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Affordable Housing Crisis! Are we making Progress??

We are losing ground every year with the number of affordable housing units each year!

How can we hold our elected officials accountable? Simple questions they should be able to answer are: How much did we spend on affordable housing? How many units were built, how many units were renovated (NOAHs)? What programs does the County and City provide to residents to stay in their homes? How much is budgeted for these programs. How many families or individuals were helped?

Our Government created the problem with laws & policies – they should help fix the problem. The issue of systemic racism affects employment, housing, education, criminal justice and financial stability. The obstacles that Blacks and other minorities face include evictions, rental history, criminal record and employment history these are the results of historical and racial bias.

There are 36,000 residents in Mecklenburg County and the City earning less than $35,000 per year but pay more than 50% of their income on rent. In 2014 there were 47,448 units available at a monthly rental rate of $800.00 or less. In 2017 the number of available apartments to rent at a monthly rate of $800.oo or less dropped to 32,653 available units. A decrease of 31.2%. We are losing NOAH units faster than we are building affordable apartments.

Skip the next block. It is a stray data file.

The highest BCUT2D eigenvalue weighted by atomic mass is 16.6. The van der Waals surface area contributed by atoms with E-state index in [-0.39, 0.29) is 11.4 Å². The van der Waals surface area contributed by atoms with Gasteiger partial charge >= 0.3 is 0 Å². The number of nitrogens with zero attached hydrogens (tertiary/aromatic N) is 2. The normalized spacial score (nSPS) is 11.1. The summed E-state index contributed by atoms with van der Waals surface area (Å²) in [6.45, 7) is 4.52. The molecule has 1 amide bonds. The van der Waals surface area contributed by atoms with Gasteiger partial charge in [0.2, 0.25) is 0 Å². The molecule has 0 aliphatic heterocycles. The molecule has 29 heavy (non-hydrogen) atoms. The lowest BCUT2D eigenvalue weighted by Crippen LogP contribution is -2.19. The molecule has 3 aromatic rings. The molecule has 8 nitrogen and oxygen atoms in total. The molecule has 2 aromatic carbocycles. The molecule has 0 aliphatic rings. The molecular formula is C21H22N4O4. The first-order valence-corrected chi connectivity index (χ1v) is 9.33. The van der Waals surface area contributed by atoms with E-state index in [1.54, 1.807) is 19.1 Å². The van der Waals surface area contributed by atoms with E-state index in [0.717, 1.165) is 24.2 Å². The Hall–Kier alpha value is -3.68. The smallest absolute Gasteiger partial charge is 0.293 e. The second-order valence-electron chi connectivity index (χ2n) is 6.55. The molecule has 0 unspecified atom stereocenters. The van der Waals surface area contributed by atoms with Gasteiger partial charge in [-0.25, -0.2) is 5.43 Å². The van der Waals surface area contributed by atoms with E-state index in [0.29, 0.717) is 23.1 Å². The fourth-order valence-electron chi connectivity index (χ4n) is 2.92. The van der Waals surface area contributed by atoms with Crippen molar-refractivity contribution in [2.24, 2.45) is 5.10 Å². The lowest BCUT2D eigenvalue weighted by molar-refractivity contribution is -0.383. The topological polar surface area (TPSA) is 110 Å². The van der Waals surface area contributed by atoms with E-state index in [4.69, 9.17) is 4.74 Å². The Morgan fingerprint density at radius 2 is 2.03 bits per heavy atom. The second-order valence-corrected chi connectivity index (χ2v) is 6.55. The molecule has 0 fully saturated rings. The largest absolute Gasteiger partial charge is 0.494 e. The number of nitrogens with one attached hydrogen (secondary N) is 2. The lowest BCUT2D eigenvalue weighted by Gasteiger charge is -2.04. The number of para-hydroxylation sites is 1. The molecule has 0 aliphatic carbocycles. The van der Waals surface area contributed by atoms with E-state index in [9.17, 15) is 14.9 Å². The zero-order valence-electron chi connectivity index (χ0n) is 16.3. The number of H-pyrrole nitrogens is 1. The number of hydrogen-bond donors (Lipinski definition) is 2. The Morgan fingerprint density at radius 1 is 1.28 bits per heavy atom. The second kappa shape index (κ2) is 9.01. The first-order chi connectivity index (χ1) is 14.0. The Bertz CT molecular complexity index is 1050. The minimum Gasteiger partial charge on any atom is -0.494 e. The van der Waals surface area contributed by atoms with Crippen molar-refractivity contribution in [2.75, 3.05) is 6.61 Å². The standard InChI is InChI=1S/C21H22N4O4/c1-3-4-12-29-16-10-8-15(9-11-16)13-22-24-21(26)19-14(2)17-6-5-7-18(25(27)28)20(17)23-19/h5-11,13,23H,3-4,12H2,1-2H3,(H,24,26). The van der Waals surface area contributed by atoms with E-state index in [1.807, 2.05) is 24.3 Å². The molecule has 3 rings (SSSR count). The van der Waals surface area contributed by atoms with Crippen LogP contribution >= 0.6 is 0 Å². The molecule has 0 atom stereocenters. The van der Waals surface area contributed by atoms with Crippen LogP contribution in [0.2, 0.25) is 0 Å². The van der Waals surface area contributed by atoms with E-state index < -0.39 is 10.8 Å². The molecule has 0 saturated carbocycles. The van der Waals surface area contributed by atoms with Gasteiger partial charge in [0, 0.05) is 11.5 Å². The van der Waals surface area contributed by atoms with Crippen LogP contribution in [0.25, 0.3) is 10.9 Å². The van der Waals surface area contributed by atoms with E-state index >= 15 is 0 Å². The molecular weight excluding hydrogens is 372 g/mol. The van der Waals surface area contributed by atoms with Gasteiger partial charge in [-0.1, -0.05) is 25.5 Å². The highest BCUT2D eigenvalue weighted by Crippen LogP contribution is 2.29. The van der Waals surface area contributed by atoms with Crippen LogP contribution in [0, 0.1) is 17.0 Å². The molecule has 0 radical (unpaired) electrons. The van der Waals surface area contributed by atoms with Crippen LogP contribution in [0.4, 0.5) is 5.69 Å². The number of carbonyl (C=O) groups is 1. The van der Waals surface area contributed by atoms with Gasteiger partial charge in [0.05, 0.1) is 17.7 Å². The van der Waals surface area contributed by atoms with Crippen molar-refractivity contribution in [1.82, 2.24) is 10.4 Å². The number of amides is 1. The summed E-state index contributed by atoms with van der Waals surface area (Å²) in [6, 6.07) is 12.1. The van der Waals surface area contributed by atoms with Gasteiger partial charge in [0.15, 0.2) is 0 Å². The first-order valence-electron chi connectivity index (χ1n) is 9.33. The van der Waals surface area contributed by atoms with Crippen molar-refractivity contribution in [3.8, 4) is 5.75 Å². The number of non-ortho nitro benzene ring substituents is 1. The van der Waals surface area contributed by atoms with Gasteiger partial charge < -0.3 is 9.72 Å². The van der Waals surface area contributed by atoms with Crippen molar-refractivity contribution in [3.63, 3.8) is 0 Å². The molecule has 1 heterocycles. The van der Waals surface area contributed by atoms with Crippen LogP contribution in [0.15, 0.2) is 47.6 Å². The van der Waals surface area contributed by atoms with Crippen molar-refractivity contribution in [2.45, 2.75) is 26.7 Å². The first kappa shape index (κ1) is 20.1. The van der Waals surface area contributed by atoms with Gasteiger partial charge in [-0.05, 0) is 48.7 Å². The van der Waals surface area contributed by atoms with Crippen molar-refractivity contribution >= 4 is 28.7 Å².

Income / wages are not growing as fast as rents are increasing. Charlotte rents have increased 16% between 2007 and 2017. While Income /wages have dropped between 2007 thru 2015, with an increase in 2015 but have remained flat between 2016 thru 2017.

We are driving low income residents out of Mecklenburg County. In 2014 there were 114,769 residents making less than $35,000 and living in Mecklenburg County. In 2017 the number of residents dropped to 105,157 making less than $35,000. That is a decrease of 9,612 residents that no longer live in our Community.

In 2000 Smallwood/Biddlesville, Seversville, Ashley Park/Wesley Heights and Wilmore were 91% African American/Black. In 2017 the same 4 neighborhoods were only 47% African American/Black. Our Neighborhoods are gentrifying faster than what is being discussed.

Neighborhood Gentrification 2000 - 2017

What are we doing to help?

We must have accurate data & reporting to have an honest dialogue about our state of Affordable Housing. Policies and strategies will help to address the issue. In 2018, The City adopted the Charlotte Housing Framework, Charlotte Residents approved the $50 Million Housing Trust Fund Bound. And private donors matched the HTF Bond with another $50 Million in the Charlotte Opportunity Investment Fund (CHOIF). The Framework established a collaborative effort between the City, LISC, the Foundation for the Carolinas and other Community Partners to allocate funding to build and preserve workforce housing and to help families become self-sufficient.

The Framework has three pillars: